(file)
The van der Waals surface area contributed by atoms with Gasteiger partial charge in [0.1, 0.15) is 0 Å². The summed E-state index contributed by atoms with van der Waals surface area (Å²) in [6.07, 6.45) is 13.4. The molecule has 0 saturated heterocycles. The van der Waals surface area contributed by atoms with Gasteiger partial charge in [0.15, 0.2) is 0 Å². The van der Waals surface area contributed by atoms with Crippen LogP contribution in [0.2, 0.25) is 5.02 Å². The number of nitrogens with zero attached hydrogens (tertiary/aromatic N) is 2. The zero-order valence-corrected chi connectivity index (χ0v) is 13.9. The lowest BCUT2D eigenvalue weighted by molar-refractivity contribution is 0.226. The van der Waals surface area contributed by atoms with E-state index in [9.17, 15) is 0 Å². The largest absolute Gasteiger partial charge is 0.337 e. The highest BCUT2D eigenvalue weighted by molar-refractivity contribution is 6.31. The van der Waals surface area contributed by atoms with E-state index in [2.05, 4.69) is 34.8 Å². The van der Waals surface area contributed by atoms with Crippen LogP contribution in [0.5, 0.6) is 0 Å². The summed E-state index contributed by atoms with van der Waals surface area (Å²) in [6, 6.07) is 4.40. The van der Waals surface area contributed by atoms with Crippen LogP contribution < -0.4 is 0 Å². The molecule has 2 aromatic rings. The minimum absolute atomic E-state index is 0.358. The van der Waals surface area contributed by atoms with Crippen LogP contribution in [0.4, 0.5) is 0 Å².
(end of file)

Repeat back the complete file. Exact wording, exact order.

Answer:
The van der Waals surface area contributed by atoms with Gasteiger partial charge in [0.1, 0.15) is 0 Å². The summed E-state index contributed by atoms with van der Waals surface area (Å²) in [6.07, 6.45) is 13.4. The molecule has 0 saturated heterocycles. The van der Waals surface area contributed by atoms with Gasteiger partial charge in [0.15, 0.2) is 0 Å². The van der Waals surface area contributed by atoms with Crippen LogP contribution in [0.2, 0.25) is 5.02 Å². The number of nitrogens with zero attached hydrogens (tertiary/aromatic N) is 2. The zero-order valence-corrected chi connectivity index (χ0v) is 13.9. The lowest BCUT2D eigenvalue weighted by molar-refractivity contribution is 0.226. The van der Waals surface area contributed by atoms with E-state index in [9.17, 15) is 0 Å². The largest absolute Gasteiger partial charge is 0.337 e. The highest BCUT2D eigenvalue weighted by molar-refractivity contribution is 6.31. The van der Waals surface area contributed by atoms with E-state index in [2.05, 4.69) is 34.8 Å². The van der Waals surface area contributed by atoms with Crippen LogP contribution in [0.5, 0.6) is 0 Å². The summed E-state index contributed by atoms with van der Waals surface area (Å²) in [6, 6.07) is 4.40. The van der Waals surface area contributed by atoms with Crippen LogP contribution < -0.4 is 0 Å². The molecule has 2 aromatic rings. The minimum absolute atomic E-state index is 0.358. The van der Waals surface area contributed by atoms with Crippen LogP contribution in [0.4, 0.5) is 0 Å².